How Much Should San Diego Trash Pickup Cost? City Considers a $4.5 Million Study

The city of San Diego took a significant step this week towards charging single-family households for trash and recycling services after decades of not doing so.

On February 15, the Environment Committee of the City Council approved spending $4.5 million to hire a consultant to determine how much to charge, whether to offer new services and what kind of discounts clients should receive for generating less waste. The vote was 3-0 in favor of the payment.

The entire council must approve the proposed agreement with consultant HDR Engineering as early as next month.

However, a few council members expressed concerns regarding the consultant’s study costing more than anticipated, the intentions to manage trash billing internally, and the intention to modify trash services in response to a number of neighborhood forums.

The proposed agreement was made 15 months after the city’s voters approved Measure B. Measure B revised the People’s Ordinance of 1919, which forbade the city from charging single-family residences for trash removal.

How Much Should San Diego Trash Pickup Cost City Considers a $4.5 Million Study

The city is anticipated to get an additional $80 million in revenue per year from Measure B backers once approximately 300,000 single-family customers begin paying monthly fees for recycling and trash collection in the summer of 2026.

Now that the city is able to charge those clients, though, it needs to determine which services those clients want and make sure that charging more than what it costs to provide those services is consistent with state law.

Renee Robertson, the director of environmental services for the city and person in charge of trash collection, says that the reason the contract with the consultant is so much more expensive than the estimated $1 million that the council members were expecting is because of this intricate process.

“What’s unique about this process is that this is the first time we are evaluating services and setting rates,” Robertson stated. “This is a significant change that requires time, thoughtfulness and a continuous focus on customer experience.”

La Jolla is included in Councilman Joe LaCava’s District 1. He concurred, saying, “We’re really looking at the whole spectrum of what we could do. You really have to button it down from every direction.”

Plans to hold forums in each of the city’s nine council districts to solicit input on trash and recycling services were criticized by Councilwoman Jennifer Campbell. The consultant is proposing an outreach campaign worth $1.7 million, with that endeavor serving as its centerpiece.

“Very few people come to these meetings,” Campbell said. “It’s a waste of staff time and money.”

She recommended surveying the locals as it would be more economical.

Mayor Todd Gloria’s adviser, Randy Wilde, countered that a comprehensive procedure is required to prevent lawsuits alleging the city violates Proposition 218—legislation that prohibits government organizations from charging more for services than they actually provide.

“This is brand-new territory for the city,” Wilde said. “It’s very likely this will be litigated. There will be a lot of questions about ‘Is the city being as efficient as possible?’ before we levy these new fees.”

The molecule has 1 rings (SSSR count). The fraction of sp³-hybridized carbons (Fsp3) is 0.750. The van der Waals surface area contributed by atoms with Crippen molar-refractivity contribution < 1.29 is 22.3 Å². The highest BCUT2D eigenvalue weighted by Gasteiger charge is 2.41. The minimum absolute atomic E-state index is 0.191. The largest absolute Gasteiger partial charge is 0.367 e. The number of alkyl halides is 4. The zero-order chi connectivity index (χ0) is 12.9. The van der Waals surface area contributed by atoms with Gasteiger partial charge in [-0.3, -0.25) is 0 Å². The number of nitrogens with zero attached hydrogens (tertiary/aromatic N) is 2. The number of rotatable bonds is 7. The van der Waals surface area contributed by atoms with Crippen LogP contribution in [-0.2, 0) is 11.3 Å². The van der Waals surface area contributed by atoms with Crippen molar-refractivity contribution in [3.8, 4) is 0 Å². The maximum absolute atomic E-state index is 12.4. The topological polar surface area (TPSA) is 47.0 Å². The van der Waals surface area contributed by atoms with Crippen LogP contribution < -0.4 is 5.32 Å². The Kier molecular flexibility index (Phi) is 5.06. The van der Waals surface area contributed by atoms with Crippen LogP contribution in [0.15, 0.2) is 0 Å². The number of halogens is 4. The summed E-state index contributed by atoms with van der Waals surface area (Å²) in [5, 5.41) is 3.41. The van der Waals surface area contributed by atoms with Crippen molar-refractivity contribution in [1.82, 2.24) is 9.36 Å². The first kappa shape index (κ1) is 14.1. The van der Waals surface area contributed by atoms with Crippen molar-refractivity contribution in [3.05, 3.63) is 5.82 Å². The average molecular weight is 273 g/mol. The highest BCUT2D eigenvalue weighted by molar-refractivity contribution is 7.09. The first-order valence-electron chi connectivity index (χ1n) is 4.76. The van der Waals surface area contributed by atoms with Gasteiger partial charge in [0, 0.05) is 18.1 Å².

He argued that the $4.5 million will be used wisely.

The consultant will need to decide whether to bring new services to the city, such as weekly recycling pickups instead of biweekly ones, or schedule regular pickups of hazardous waste and bulky trash.

Creating a “pay-as-you-throw” program that would result in lower costs for individuals who produce less rubbish and higher bills for those who produce the most will likely be a more difficult task. A program like this, according to city officials, would assist San Diego in reaching its 2035 target of net-zero waste.

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In fall 2022, the city’s independent budget expert estimated that if all 285,000 households that had been receiving no-fee service were charged equally, single-family home monthly rates would likely range from $23 to $29 in total.

However, due to inflation since then, the need to establish a new city billing bureaucracy, and the fact that the IBA’s research should have taken into consideration higher service levels, bills will most likely be higher.

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However, city officials warn that there is no assurance that residents would be charged the entire cost of the service. Additionally, they have indicated that low-income and elderly persons may be eligible for subsidies and that monthly fees may be gradually increased up to full cost recovery.

After receiving several complaints over the years over billing issues in the city’s water and sewer departments, Councilwoman Marni von Wilpert suggested that San Diego outsource trash billing.

Von Wilpert declared, “It’s been a huge mess and it’s not going to get better any time soon.”

She mentioned that when the Fire-Rescue Department took over the city ambulance service last year, it decided to outsource billing.

In the event that the entire council approves the proposed agreement with the consultant, HDR Engineering will be required to host community forums in the second half of this year, develop a proposal for a rate structure in the early months of 2025, and offer the structure to the council for approval in the summer of 2025.

As soon as possible, Campbell stated, the city should cease offering single-family homes free garbage pickup.

“There are other things we can’t fund because of it, whereas other cities don’t have this burden on their budget,” she said.

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